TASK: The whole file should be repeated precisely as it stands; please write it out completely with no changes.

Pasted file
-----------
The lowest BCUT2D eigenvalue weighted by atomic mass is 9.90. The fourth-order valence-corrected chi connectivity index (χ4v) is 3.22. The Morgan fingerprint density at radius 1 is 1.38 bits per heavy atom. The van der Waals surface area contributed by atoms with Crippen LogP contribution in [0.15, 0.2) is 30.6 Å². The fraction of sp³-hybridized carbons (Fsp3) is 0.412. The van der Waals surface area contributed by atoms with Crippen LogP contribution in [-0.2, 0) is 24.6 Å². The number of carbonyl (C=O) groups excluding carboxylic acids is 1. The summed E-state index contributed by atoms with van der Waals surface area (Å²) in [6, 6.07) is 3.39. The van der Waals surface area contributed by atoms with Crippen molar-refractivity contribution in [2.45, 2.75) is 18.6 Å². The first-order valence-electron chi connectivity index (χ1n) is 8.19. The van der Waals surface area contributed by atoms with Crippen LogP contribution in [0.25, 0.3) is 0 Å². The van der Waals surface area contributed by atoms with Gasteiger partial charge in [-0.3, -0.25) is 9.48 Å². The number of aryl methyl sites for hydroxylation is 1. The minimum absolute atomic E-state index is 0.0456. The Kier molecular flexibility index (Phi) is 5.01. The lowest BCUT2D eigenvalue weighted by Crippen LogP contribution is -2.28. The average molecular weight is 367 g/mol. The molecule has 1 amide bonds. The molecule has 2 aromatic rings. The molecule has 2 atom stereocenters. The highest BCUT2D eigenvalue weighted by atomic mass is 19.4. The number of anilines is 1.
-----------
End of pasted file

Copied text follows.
The lowest BCUT2D eigenvalue weighted by atomic mass is 9.90. The fourth-order valence-corrected chi connectivity index (χ4v) is 3.22. The Morgan fingerprint density at radius 1 is 1.38 bits per heavy atom. The van der Waals surface area contributed by atoms with Crippen LogP contribution in [0.15, 0.2) is 30.6 Å². The fraction of sp³-hybridized carbons (Fsp3) is 0.412. The van der Waals surface area contributed by atoms with Crippen LogP contribution in [-0.2, 0) is 24.6 Å². The number of carbonyl (C=O) groups excluding carboxylic acids is 1. The summed E-state index contributed by atoms with van der Waals surface area (Å²) in [6, 6.07) is 3.39. The van der Waals surface area contributed by atoms with Crippen molar-refractivity contribution in [2.45, 2.75) is 18.6 Å². The first-order valence-electron chi connectivity index (χ1n) is 8.19. The van der Waals surface area contributed by atoms with Crippen LogP contribution in [0.25, 0.3) is 0 Å². The van der Waals surface area contributed by atoms with Gasteiger partial charge in [-0.3, -0.25) is 9.48 Å². The number of aryl methyl sites for hydroxylation is 1. The minimum absolute atomic E-state index is 0.0456. The Kier molecular flexibility index (Phi) is 5.01. The lowest BCUT2D eigenvalue weighted by Crippen LogP contribution is -2.28. The average molecular weight is 367 g/mol. The molecule has 1 amide bonds. The molecule has 2 aromatic rings. The molecule has 2 atom stereocenters. The highest BCUT2D eigenvalue weighted by atomic mass is 19.4. The number of anilines is 1.